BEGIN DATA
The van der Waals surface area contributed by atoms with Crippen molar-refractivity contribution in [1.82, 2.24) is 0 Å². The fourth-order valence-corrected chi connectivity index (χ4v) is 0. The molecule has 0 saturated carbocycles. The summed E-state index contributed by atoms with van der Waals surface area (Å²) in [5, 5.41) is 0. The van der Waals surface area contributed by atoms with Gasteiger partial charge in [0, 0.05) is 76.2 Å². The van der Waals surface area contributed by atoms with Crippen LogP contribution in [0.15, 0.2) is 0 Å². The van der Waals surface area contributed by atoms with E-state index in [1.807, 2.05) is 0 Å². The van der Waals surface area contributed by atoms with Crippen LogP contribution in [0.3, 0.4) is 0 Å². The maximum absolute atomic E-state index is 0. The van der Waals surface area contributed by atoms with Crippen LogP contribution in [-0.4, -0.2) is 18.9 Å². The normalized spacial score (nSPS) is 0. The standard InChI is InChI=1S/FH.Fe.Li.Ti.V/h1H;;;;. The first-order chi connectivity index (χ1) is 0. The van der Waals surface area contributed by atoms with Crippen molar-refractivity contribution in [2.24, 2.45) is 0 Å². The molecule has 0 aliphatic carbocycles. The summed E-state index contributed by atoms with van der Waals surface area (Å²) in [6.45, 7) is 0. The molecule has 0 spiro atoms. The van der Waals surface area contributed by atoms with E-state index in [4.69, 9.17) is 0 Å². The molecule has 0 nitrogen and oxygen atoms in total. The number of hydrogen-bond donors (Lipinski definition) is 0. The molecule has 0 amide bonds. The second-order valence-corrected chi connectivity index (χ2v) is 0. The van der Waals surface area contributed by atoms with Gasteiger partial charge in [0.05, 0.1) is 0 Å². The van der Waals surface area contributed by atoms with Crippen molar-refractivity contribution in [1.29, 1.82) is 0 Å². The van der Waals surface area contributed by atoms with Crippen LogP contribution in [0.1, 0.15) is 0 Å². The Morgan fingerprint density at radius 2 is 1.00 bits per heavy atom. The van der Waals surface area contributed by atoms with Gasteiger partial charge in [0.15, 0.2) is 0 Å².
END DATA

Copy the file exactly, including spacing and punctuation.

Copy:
The van der Waals surface area contributed by atoms with Crippen molar-refractivity contribution in [1.82, 2.24) is 0 Å². The fourth-order valence-corrected chi connectivity index (χ4v) is 0. The molecule has 0 saturated carbocycles. The summed E-state index contributed by atoms with van der Waals surface area (Å²) in [5, 5.41) is 0. The van der Waals surface area contributed by atoms with Gasteiger partial charge in [0, 0.05) is 76.2 Å². The van der Waals surface area contributed by atoms with Crippen LogP contribution in [0.15, 0.2) is 0 Å². The van der Waals surface area contributed by atoms with E-state index in [1.807, 2.05) is 0 Å². The van der Waals surface area contributed by atoms with Crippen LogP contribution in [0.3, 0.4) is 0 Å². The maximum absolute atomic E-state index is 0. The van der Waals surface area contributed by atoms with Crippen LogP contribution in [-0.4, -0.2) is 18.9 Å². The normalized spacial score (nSPS) is 0. The standard InChI is InChI=1S/FH.Fe.Li.Ti.V/h1H;;;;. The first-order chi connectivity index (χ1) is 0. The van der Waals surface area contributed by atoms with Crippen molar-refractivity contribution in [2.24, 2.45) is 0 Å². The molecule has 0 aliphatic carbocycles. The summed E-state index contributed by atoms with van der Waals surface area (Å²) in [6.45, 7) is 0. The molecule has 0 spiro atoms. The van der Waals surface area contributed by atoms with E-state index in [4.69, 9.17) is 0 Å². The molecule has 0 nitrogen and oxygen atoms in total. The number of hydrogen-bond donors (Lipinski definition) is 0. The molecule has 0 amide bonds. The second-order valence-corrected chi connectivity index (χ2v) is 0. The van der Waals surface area contributed by atoms with Gasteiger partial charge in [0.05, 0.1) is 0 Å². The van der Waals surface area contributed by atoms with Crippen molar-refractivity contribution in [1.29, 1.82) is 0 Å². The van der Waals surface area contributed by atoms with Crippen LogP contribution in [0.1, 0.15) is 0 Å². The Morgan fingerprint density at radius 2 is 1.00 bits per heavy atom. The van der Waals surface area contributed by atoms with Gasteiger partial charge in [0.15, 0.2) is 0 Å².